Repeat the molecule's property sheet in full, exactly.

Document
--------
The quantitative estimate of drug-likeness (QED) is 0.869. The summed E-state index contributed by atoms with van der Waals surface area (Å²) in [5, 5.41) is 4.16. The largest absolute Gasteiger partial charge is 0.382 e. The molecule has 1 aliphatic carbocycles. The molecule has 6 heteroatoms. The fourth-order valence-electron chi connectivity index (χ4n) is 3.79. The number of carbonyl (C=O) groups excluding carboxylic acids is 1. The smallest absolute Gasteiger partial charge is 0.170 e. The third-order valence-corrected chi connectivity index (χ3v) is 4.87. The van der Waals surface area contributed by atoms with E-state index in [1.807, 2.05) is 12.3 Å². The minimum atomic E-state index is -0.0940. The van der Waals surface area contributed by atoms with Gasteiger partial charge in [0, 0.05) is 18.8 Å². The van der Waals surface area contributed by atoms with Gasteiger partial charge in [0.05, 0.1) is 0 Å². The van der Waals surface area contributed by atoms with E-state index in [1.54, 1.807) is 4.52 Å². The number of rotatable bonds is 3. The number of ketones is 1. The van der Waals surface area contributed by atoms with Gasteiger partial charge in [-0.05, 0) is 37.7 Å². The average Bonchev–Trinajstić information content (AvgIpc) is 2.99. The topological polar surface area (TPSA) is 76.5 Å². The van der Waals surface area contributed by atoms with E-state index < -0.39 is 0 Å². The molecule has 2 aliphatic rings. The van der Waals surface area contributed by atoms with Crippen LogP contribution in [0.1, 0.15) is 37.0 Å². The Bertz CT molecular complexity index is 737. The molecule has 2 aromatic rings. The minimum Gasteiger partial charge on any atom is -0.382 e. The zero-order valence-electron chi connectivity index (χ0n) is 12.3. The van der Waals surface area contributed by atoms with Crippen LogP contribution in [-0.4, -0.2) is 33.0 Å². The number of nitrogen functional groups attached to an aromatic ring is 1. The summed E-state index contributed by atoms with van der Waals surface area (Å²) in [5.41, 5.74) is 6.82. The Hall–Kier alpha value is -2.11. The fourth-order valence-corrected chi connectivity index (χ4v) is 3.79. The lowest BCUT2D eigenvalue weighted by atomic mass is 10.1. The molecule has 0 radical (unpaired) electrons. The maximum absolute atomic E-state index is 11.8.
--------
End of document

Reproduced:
The quantitative estimate of drug-likeness (QED) is 0.869. The summed E-state index contributed by atoms with van der Waals surface area (Å²) in [5, 5.41) is 4.16. The largest absolute Gasteiger partial charge is 0.382 e. The molecule has 1 aliphatic carbocycles. The molecule has 6 heteroatoms. The fourth-order valence-electron chi connectivity index (χ4n) is 3.79. The number of carbonyl (C=O) groups excluding carboxylic acids is 1. The smallest absolute Gasteiger partial charge is 0.170 e. The third-order valence-corrected chi connectivity index (χ3v) is 4.87. The van der Waals surface area contributed by atoms with E-state index in [1.807, 2.05) is 12.3 Å². The minimum atomic E-state index is -0.0940. The van der Waals surface area contributed by atoms with Gasteiger partial charge in [0, 0.05) is 18.8 Å². The van der Waals surface area contributed by atoms with Gasteiger partial charge in [0.05, 0.1) is 0 Å². The van der Waals surface area contributed by atoms with E-state index in [1.54, 1.807) is 4.52 Å². The number of rotatable bonds is 3. The number of ketones is 1. The van der Waals surface area contributed by atoms with Gasteiger partial charge in [-0.05, 0) is 37.7 Å². The average Bonchev–Trinajstić information content (AvgIpc) is 2.99. The topological polar surface area (TPSA) is 76.5 Å². The van der Waals surface area contributed by atoms with E-state index < -0.39 is 0 Å². The molecule has 2 aliphatic rings. The van der Waals surface area contributed by atoms with Crippen LogP contribution in [0.1, 0.15) is 37.0 Å². The Bertz CT molecular complexity index is 737. The molecule has 2 aromatic rings. The minimum Gasteiger partial charge on any atom is -0.382 e. The zero-order valence-electron chi connectivity index (χ0n) is 12.3. The van der Waals surface area contributed by atoms with Crippen LogP contribution in [-0.4, -0.2) is 33.0 Å². The number of nitrogen functional groups attached to an aromatic ring is 1. The summed E-state index contributed by atoms with van der Waals surface area (Å²) in [5.41, 5.74) is 6.82. The Hall–Kier alpha value is -2.11. The fourth-order valence-corrected chi connectivity index (χ4v) is 3.79. The lowest BCUT2D eigenvalue weighted by atomic mass is 10.1. The molecule has 0 radical (unpaired) electrons. The maximum absolute atomic E-state index is 11.8.